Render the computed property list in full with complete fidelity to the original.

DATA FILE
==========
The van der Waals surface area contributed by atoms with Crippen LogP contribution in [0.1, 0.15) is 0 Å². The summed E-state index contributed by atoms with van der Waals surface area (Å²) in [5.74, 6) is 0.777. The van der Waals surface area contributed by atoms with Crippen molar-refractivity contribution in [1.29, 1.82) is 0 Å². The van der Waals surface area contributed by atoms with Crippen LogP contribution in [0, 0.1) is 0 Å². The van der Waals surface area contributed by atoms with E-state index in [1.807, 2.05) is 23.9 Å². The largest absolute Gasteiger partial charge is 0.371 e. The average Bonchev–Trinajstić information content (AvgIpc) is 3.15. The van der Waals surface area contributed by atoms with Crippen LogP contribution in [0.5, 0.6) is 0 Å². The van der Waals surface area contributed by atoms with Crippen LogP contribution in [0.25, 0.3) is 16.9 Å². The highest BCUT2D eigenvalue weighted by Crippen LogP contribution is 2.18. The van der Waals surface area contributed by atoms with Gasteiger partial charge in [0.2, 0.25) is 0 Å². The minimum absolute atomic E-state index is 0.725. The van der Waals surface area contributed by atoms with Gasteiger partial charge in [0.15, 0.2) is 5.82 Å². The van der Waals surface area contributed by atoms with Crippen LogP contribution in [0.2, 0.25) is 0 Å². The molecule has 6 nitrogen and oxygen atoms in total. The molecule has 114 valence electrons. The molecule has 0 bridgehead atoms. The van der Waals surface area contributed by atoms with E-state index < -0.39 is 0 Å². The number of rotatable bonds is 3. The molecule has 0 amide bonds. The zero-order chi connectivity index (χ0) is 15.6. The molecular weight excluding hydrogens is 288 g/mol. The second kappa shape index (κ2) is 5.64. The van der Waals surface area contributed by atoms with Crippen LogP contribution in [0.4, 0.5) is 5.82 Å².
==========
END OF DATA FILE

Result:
The van der Waals surface area contributed by atoms with Crippen LogP contribution in [0.1, 0.15) is 0 Å². The summed E-state index contributed by atoms with van der Waals surface area (Å²) in [5.74, 6) is 0.777. The van der Waals surface area contributed by atoms with Crippen molar-refractivity contribution in [1.29, 1.82) is 0 Å². The van der Waals surface area contributed by atoms with Crippen LogP contribution in [0, 0.1) is 0 Å². The van der Waals surface area contributed by atoms with E-state index in [1.807, 2.05) is 23.9 Å². The largest absolute Gasteiger partial charge is 0.371 e. The average Bonchev–Trinajstić information content (AvgIpc) is 3.15. The van der Waals surface area contributed by atoms with Crippen LogP contribution in [0.5, 0.6) is 0 Å². The van der Waals surface area contributed by atoms with Crippen LogP contribution in [0.25, 0.3) is 16.9 Å². The highest BCUT2D eigenvalue weighted by Crippen LogP contribution is 2.18. The van der Waals surface area contributed by atoms with Gasteiger partial charge in [0.2, 0.25) is 0 Å². The minimum absolute atomic E-state index is 0.725. The van der Waals surface area contributed by atoms with Gasteiger partial charge in [0.15, 0.2) is 5.82 Å². The van der Waals surface area contributed by atoms with Crippen LogP contribution in [0.2, 0.25) is 0 Å². The molecule has 6 nitrogen and oxygen atoms in total. The molecule has 114 valence electrons. The molecule has 0 bridgehead atoms. The van der Waals surface area contributed by atoms with E-state index < -0.39 is 0 Å². The number of rotatable bonds is 3. The molecule has 0 amide bonds. The zero-order chi connectivity index (χ0) is 15.6. The molecular weight excluding hydrogens is 288 g/mol. The second kappa shape index (κ2) is 5.64. The van der Waals surface area contributed by atoms with Crippen LogP contribution in [0.4, 0.5) is 5.82 Å².